For Chomsky and Herman, there are five main ‘filters’ in the construction of news:
(1) the size, concentrated ownership, owner wealth, and profit orientation of the dominant mass-media firms; (2) advertising as the primary income source of the mass media; (3) the reliance of the media on information provided by governments, business and ‘experts’ funded and approved by these primary sources and agents of power; (4) ‘flak’ as a means of disciplining the media; and (5) ‘anti-communism’ as a national religion and control mechanism. (2)
Karl Marx – media as delivering ideology as “common sense”
Marx argued that the dominant class creates the dominant ideology. The media play a major rôle in transmitting this ideology to us as if it were ‘common sense.
This post is being written several days before the 2008 Presidential elections. How many people notice the subtle use of language and phrases that introduce a new ideology and present it as “common sense”.
The new ideology of America
From the Obama campaign we heard these ideas
“It’s patriotic to pay more taxes”
“To not redistribute the wealth is selfish”
“Spread the wealth around”
“Everybody should have the right to own a home”
“The civil rights movement did not go far enough. It achived racial equality but not enough toward economic equality”
A metric that advertisers use is “impressions”. This is the number of times a message has been repeated to a particular audience. If you say it enough times it becomes more and more familiar.
The Protestant Work Ethic – alive and well?
Most people have the understanding that the United State is a capitalistic country and that the protestant work ethic is alive and well – “work hard and get stuff”. Capitalism includes failure. You are free to succeed or fail. Failing should mean “failing forward” – that is, you learn from your mistakes. Failure is an opportunity for learning though which one gets better and improves.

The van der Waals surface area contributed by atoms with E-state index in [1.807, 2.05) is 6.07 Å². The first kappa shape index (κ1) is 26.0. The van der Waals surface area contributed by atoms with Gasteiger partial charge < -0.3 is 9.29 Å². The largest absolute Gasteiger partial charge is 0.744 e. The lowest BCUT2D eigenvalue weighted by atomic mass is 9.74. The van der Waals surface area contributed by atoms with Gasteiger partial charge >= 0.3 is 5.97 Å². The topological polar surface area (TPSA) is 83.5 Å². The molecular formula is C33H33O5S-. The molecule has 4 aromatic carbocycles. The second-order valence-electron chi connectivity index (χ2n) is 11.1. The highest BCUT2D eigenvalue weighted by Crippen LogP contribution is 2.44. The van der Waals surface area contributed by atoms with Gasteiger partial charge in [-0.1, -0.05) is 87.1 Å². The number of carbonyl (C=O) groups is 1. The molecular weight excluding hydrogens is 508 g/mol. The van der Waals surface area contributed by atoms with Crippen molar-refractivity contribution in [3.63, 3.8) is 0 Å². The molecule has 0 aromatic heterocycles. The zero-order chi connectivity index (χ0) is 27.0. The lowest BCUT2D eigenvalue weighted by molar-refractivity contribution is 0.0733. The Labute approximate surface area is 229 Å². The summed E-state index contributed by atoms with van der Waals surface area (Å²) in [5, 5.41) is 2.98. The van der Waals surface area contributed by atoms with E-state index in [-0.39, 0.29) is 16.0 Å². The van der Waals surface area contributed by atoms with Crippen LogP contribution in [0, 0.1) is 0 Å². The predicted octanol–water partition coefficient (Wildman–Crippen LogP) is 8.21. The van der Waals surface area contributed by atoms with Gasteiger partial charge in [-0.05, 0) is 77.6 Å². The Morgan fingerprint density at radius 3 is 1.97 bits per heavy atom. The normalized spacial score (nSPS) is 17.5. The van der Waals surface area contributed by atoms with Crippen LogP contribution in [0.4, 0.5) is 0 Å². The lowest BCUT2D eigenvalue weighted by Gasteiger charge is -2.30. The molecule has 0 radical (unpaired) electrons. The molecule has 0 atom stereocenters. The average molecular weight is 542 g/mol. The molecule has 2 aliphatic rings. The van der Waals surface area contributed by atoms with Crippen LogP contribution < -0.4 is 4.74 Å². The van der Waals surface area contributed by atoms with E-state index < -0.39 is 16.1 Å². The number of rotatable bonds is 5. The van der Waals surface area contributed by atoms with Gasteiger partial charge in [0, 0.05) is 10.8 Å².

What if you could not fail? What if there was always someone (the government) to bail you out no matter what kind of mess you are in – can’t pay the mortgage; can’t pay the car loan; out of a job; etc. Isn’t learning diminished in this scenario?
Equality of Rights – but not equality of ability or wealth
We are not created equal. We may be equal with regard to rights but we are not equal to ability. Capitalism sorts people out with regard to ability. There are rich and poor. The market provides economic reward to those whose ability matches societal need. In a sense, greed redirects interests and resouces to satisfy high demands of societal needs. Is greed good if it satisfies market demands for products, services, or benefits?
But what happens when “the media” also known as the “Fourth Estate” is reinterpreted away from its idealistic role as “guardians of the public sphere” and comes to the service of (as Marx says) “transmitting the new ideology” of the dominant class?
What happens when the sound bites of “redistribution of wealth”, “shared prosperity”, “paying higher taxes is Patriotic”, “spread the wealth around”, “economic equality”, and the language of socialism become as “common sense” in a media controlled by an Obama administration?
The signal of ideological change – no questions about “common sense”
The icing on the cake had to be when Joe Biden refused to answer any more questions from Barbara West a reporter and anchor for WFTV’s news when she asked him if spreading the wealth around was Marxism.
Obviously, some questions can not be asked until the “common sense” settles in.
That will come when these sound bites are given more and more impressions until the point that reporters like Barbara West will no longer ask questions about “spreading the wealth”. Barbara West asked the question because, in a capitalist context, “spreading the wealth” is a strange concept. The successful change in ideology will be signaled when reporters like Barbara West no longer ask these questions. She will no longer ask the question when “spreading the wealth around” is part of “common sense”. Why ask a question about common sense? How many controlled media impressions will this take for this question not to be asked?
This is just a taste of what we found as an excellent article that explores diverse viewpoints of the effects of mass media on the Fourth Estate and society. See resources below for links. We snagged a PDF in case that page disappears from the Internet